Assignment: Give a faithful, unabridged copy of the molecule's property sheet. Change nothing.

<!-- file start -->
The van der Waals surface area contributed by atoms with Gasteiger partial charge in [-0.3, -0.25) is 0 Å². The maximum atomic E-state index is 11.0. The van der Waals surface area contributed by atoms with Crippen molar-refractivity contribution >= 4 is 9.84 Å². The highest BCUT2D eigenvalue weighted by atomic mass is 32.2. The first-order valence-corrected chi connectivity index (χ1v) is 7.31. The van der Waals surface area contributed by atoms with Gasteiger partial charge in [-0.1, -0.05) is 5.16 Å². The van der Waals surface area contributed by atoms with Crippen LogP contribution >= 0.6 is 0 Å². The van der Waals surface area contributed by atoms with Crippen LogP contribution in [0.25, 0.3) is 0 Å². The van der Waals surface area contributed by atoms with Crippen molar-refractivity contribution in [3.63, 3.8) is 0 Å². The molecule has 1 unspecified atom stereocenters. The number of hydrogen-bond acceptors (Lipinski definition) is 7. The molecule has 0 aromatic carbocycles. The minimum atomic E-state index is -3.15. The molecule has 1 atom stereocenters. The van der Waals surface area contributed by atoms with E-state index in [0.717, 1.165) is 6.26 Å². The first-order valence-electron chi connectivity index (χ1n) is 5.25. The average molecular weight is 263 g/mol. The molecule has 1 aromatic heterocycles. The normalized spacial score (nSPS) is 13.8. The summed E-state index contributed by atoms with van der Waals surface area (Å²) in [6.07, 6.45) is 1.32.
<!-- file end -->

The van der Waals surface area contributed by atoms with Gasteiger partial charge in [-0.3, -0.25) is 0 Å². The maximum atomic E-state index is 11.0. The van der Waals surface area contributed by atoms with Crippen molar-refractivity contribution >= 4 is 9.84 Å². The highest BCUT2D eigenvalue weighted by atomic mass is 32.2. The first-order valence-corrected chi connectivity index (χ1v) is 7.31. The van der Waals surface area contributed by atoms with Gasteiger partial charge in [-0.1, -0.05) is 5.16 Å². The van der Waals surface area contributed by atoms with Crippen LogP contribution >= 0.6 is 0 Å². The van der Waals surface area contributed by atoms with Crippen LogP contribution in [0.25, 0.3) is 0 Å². The van der Waals surface area contributed by atoms with Crippen molar-refractivity contribution in [3.63, 3.8) is 0 Å². The molecule has 1 unspecified atom stereocenters. The number of hydrogen-bond acceptors (Lipinski definition) is 7. The molecule has 0 aromatic carbocycles. The minimum atomic E-state index is -3.15. The molecule has 1 atom stereocenters. The van der Waals surface area contributed by atoms with E-state index in [0.717, 1.165) is 6.26 Å². The first-order valence-electron chi connectivity index (χ1n) is 5.25. The average molecular weight is 263 g/mol. The molecule has 1 aromatic heterocycles. The normalized spacial score (nSPS) is 13.8. The summed E-state index contributed by atoms with van der Waals surface area (Å²) in [6.07, 6.45) is 1.32.